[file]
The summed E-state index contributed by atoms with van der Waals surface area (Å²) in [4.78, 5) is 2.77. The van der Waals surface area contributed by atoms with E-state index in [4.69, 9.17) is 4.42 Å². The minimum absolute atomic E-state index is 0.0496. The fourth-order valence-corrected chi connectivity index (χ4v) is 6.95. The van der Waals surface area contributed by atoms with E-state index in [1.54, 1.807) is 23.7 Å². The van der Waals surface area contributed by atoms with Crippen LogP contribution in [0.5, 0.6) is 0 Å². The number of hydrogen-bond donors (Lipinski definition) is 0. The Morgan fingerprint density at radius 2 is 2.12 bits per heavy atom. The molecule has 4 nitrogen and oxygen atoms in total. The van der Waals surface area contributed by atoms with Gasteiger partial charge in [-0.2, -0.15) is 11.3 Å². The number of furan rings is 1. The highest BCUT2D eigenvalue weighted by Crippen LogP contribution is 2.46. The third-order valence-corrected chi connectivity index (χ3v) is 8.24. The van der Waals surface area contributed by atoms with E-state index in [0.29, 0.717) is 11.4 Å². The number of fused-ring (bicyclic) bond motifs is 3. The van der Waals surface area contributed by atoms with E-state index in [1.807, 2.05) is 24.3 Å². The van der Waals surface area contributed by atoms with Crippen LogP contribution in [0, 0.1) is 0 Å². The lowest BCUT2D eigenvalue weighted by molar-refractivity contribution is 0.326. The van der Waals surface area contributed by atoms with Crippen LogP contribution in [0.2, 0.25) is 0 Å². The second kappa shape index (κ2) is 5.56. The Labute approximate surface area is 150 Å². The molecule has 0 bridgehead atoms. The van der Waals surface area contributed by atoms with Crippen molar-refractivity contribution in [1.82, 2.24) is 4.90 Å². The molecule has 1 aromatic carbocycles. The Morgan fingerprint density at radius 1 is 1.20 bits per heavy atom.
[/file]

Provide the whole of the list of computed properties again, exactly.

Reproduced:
The summed E-state index contributed by atoms with van der Waals surface area (Å²) in [4.78, 5) is 2.77. The van der Waals surface area contributed by atoms with E-state index in [4.69, 9.17) is 4.42 Å². The minimum absolute atomic E-state index is 0.0496. The fourth-order valence-corrected chi connectivity index (χ4v) is 6.95. The van der Waals surface area contributed by atoms with E-state index in [1.54, 1.807) is 23.7 Å². The van der Waals surface area contributed by atoms with Crippen LogP contribution in [0.5, 0.6) is 0 Å². The number of hydrogen-bond donors (Lipinski definition) is 0. The Morgan fingerprint density at radius 2 is 2.12 bits per heavy atom. The molecule has 4 nitrogen and oxygen atoms in total. The van der Waals surface area contributed by atoms with Gasteiger partial charge in [-0.2, -0.15) is 11.3 Å². The number of furan rings is 1. The highest BCUT2D eigenvalue weighted by Crippen LogP contribution is 2.46. The third-order valence-corrected chi connectivity index (χ3v) is 8.24. The van der Waals surface area contributed by atoms with E-state index in [0.29, 0.717) is 11.4 Å². The number of fused-ring (bicyclic) bond motifs is 3. The van der Waals surface area contributed by atoms with E-state index in [1.807, 2.05) is 24.3 Å². The van der Waals surface area contributed by atoms with Crippen LogP contribution in [0, 0.1) is 0 Å². The lowest BCUT2D eigenvalue weighted by molar-refractivity contribution is 0.326. The van der Waals surface area contributed by atoms with Crippen LogP contribution in [0.2, 0.25) is 0 Å². The second kappa shape index (κ2) is 5.56. The Labute approximate surface area is 150 Å². The molecule has 0 bridgehead atoms. The van der Waals surface area contributed by atoms with Crippen molar-refractivity contribution in [1.82, 2.24) is 4.90 Å². The molecule has 1 aromatic carbocycles. The Morgan fingerprint density at radius 1 is 1.20 bits per heavy atom.